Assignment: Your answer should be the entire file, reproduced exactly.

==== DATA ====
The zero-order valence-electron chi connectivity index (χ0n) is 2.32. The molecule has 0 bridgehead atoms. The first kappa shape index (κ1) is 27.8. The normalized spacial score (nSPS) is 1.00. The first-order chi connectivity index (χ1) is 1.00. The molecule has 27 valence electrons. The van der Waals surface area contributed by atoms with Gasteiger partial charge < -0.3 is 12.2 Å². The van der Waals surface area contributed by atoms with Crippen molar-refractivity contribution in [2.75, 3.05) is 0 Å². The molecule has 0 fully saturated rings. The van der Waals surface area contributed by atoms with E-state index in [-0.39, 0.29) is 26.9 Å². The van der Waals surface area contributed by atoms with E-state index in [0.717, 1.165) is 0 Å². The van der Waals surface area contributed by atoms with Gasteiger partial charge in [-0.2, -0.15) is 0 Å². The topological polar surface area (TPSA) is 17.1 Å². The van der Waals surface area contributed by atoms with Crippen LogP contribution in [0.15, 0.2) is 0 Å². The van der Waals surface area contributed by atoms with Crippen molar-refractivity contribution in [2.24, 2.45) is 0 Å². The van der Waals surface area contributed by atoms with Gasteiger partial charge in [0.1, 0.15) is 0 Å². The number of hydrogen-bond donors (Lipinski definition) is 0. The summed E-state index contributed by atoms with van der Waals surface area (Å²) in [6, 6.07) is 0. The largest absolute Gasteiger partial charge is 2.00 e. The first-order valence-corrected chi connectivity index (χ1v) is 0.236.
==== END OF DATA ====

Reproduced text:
The zero-order valence-electron chi connectivity index (χ0n) is 2.32. The molecule has 0 bridgehead atoms. The first kappa shape index (κ1) is 27.8. The normalized spacial score (nSPS) is 1.00. The first-order chi connectivity index (χ1) is 1.00. The molecule has 27 valence electrons. The van der Waals surface area contributed by atoms with Gasteiger partial charge < -0.3 is 12.2 Å². The van der Waals surface area contributed by atoms with Crippen molar-refractivity contribution in [2.75, 3.05) is 0 Å². The molecule has 0 fully saturated rings. The van der Waals surface area contributed by atoms with E-state index in [-0.39, 0.29) is 26.9 Å². The van der Waals surface area contributed by atoms with E-state index in [0.717, 1.165) is 0 Å². The van der Waals surface area contributed by atoms with Gasteiger partial charge in [-0.2, -0.15) is 0 Å². The topological polar surface area (TPSA) is 17.1 Å². The van der Waals surface area contributed by atoms with Crippen LogP contribution in [0.15, 0.2) is 0 Å². The van der Waals surface area contributed by atoms with Crippen molar-refractivity contribution in [2.24, 2.45) is 0 Å². The van der Waals surface area contributed by atoms with Gasteiger partial charge in [0.1, 0.15) is 0 Å². The number of hydrogen-bond donors (Lipinski definition) is 0. The summed E-state index contributed by atoms with van der Waals surface area (Å²) in [6, 6.07) is 0. The largest absolute Gasteiger partial charge is 2.00 e. The first-order valence-corrected chi connectivity index (χ1v) is 0.236.